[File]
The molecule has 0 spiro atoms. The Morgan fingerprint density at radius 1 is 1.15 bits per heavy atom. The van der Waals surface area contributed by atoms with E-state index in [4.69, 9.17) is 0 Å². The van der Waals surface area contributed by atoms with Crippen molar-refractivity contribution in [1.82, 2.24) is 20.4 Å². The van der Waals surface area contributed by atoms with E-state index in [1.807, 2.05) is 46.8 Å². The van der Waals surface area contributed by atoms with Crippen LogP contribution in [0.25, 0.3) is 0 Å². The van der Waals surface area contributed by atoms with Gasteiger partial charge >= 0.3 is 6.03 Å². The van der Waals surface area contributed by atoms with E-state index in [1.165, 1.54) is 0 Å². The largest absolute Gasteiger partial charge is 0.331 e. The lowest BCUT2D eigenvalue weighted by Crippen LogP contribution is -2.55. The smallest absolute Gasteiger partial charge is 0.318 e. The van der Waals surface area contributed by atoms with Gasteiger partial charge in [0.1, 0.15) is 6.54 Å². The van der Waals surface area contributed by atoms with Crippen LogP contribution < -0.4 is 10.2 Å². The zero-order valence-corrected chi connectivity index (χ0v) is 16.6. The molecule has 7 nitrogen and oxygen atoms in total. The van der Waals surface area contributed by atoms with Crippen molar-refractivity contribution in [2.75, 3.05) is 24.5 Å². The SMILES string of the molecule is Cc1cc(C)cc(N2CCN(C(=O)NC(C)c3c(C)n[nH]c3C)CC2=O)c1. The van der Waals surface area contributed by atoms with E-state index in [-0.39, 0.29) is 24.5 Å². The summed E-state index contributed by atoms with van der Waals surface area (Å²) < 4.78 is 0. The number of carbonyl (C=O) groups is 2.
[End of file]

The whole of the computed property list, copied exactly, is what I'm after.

The molecule has 0 spiro atoms. The Morgan fingerprint density at radius 1 is 1.15 bits per heavy atom. The van der Waals surface area contributed by atoms with E-state index in [4.69, 9.17) is 0 Å². The van der Waals surface area contributed by atoms with Crippen molar-refractivity contribution in [1.82, 2.24) is 20.4 Å². The van der Waals surface area contributed by atoms with E-state index in [1.807, 2.05) is 46.8 Å². The van der Waals surface area contributed by atoms with Crippen LogP contribution in [0.25, 0.3) is 0 Å². The van der Waals surface area contributed by atoms with Gasteiger partial charge >= 0.3 is 6.03 Å². The van der Waals surface area contributed by atoms with E-state index in [1.165, 1.54) is 0 Å². The largest absolute Gasteiger partial charge is 0.331 e. The lowest BCUT2D eigenvalue weighted by Crippen LogP contribution is -2.55. The smallest absolute Gasteiger partial charge is 0.318 e. The van der Waals surface area contributed by atoms with Gasteiger partial charge in [0.1, 0.15) is 6.54 Å². The van der Waals surface area contributed by atoms with Crippen LogP contribution < -0.4 is 10.2 Å². The zero-order valence-corrected chi connectivity index (χ0v) is 16.6. The molecule has 7 nitrogen and oxygen atoms in total. The van der Waals surface area contributed by atoms with Crippen molar-refractivity contribution in [2.75, 3.05) is 24.5 Å². The SMILES string of the molecule is Cc1cc(C)cc(N2CCN(C(=O)NC(C)c3c(C)n[nH]c3C)CC2=O)c1. The van der Waals surface area contributed by atoms with E-state index in [-0.39, 0.29) is 24.5 Å². The summed E-state index contributed by atoms with van der Waals surface area (Å²) < 4.78 is 0. The number of carbonyl (C=O) groups is 2.